If increasing a dealer’s show sales from four last year to 13 boats this time means anything, the Michigan City In-Water Boat Show last weekend signaled that things continue to improve and buyers will respond.
That was the bottom line for B&E Marine director of sales Rod Bensz.
“We really put a lot of effort into making our display exciting and different this year and it paid off,” Bensz says. “Our theme was ‘Experience The Fun’ and our traffic was steady all weekend because we featured a lot of different things that grabbed people’s attention.”
Clearly, the B&E success illustrates the need to think more broadly about creating a show display. New product is important, of course — people come to shows to see what’s new. In B&E’s case, that included the premiere area showing of Sea Ray’s new 35-foot Sundancer as well as the debut of Boston Whaler’s new 23-foot Vantage and 27-foot Dauntless. Among the 13 boats B&E closed were three Whalers on the smaller end and a 54-foot Sea Ray Sundancer at the top end.
“We took in a 47-foot Sundancer on the 54-foot and sold it before the show closed,” Bensz said with obvious pleasure. “That was really great because, as we all know, big-boat sales have been the tough ones.”
Excitement in the B&E display was also added by having a demo boat — a Sea Ray 22 Sundeck Outboard — docked at the end of the display.
“We’ve been in this boat show for 34 years but never thought about a demo boat,” Bensz says. “It added a new dimension for us this time around.”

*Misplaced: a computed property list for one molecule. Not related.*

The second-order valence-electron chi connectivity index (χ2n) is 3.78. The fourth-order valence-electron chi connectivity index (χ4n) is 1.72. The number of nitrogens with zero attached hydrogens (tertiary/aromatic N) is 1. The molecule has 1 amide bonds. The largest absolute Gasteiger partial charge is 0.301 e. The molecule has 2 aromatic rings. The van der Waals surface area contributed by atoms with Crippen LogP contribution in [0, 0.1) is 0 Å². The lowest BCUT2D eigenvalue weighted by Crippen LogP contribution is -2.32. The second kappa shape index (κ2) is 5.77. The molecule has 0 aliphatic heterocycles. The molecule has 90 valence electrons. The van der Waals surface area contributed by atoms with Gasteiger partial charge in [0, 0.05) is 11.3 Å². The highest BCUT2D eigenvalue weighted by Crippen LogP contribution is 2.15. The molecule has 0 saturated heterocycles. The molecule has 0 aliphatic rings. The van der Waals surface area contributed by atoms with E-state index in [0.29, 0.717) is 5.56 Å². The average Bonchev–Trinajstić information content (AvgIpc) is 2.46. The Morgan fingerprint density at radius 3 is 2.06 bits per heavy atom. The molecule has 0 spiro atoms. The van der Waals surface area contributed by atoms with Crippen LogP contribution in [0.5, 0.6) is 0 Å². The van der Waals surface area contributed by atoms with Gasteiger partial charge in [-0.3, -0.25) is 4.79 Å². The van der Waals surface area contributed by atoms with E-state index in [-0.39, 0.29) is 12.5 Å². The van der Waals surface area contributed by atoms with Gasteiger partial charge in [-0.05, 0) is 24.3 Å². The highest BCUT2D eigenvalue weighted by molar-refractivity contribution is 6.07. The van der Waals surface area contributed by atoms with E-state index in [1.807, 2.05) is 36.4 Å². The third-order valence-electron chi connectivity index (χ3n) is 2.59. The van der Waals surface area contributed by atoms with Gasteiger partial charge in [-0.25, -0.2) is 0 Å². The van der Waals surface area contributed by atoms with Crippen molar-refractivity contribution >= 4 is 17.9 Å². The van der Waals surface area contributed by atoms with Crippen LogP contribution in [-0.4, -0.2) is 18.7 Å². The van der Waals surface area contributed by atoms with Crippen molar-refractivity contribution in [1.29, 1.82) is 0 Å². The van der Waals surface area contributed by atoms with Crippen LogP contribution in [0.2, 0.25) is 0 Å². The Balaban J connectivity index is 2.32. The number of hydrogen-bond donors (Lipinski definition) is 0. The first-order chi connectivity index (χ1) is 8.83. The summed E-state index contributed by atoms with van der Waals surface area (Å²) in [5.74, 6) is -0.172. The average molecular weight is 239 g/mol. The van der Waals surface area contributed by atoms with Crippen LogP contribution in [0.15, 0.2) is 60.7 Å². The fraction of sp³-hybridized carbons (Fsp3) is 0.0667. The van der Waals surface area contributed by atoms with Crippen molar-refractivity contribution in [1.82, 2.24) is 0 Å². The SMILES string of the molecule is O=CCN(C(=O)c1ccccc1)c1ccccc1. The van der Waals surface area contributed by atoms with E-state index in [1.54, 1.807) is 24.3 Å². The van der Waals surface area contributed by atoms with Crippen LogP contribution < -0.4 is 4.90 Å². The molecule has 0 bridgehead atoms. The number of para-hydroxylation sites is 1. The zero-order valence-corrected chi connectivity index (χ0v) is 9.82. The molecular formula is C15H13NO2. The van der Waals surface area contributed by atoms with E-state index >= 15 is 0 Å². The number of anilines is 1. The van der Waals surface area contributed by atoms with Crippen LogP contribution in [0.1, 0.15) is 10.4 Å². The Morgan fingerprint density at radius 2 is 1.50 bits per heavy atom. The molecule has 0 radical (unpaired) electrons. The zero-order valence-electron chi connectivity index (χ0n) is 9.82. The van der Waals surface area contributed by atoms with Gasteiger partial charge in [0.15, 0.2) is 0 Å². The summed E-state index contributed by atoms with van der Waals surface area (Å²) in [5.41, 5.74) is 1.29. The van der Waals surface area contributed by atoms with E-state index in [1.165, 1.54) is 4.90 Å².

Similarly, the display also featured a 33 Sundancer that demonstrated Joystick Control.
Steve Wenzel, sales manager for Spingbrook Marina, didn’t disagree with Bensz’s comment about big boat sales being tough this year. However, he said Springbrook, which primarily sells big boats, is having a better sales year even in the face of major flooding problems on the Illinois River in the Seneca area.
“At one point,” Wenzel says, “we actually had to lift out all the boats in our marina until the high water receded. But, in spite of that minor inconvenience, we’ve been successful selling new and pre-owned boats. For example, we closed on our new 450 Prestige Motor Yacht at the show and I’m very confident about several strong leads for our Cruisers that we expect to close this week and some good ones on pre-owned boats where we’ve done very well all year.”
He also noted he’s been aggressive in pursuing good used trades and even in buying some good used boats outright.
Michigan City is the first of the industry’s major fall shows, with Tampa next, followed by Newport, Cedar Point, Norwalk and many more with the circuit ending up in St. Petersburg in early December.
According to Ken Alvey, president of the Lake Erie Marine Trades Association that produces Michigan City, overall attendance didn’t see the double-digit percent increase he expected — it was up only 4 percent primarily because showers opening day wiped out 40 percent of the normal crowd.
“The remaining three days saw significant gains and pulled us out of the attendance hole,” he says.
“Most important to us, however” he continued, “was the sales activity dealers characterized as significantly better than a year ago. For example, Huber’s Marine reportedly sold both boats they displayed; Fay’s Marina closed four boats; and Springbrook’s Steve Wenzel may have captured it best when he said ‘This year’s show was four times better.’ ”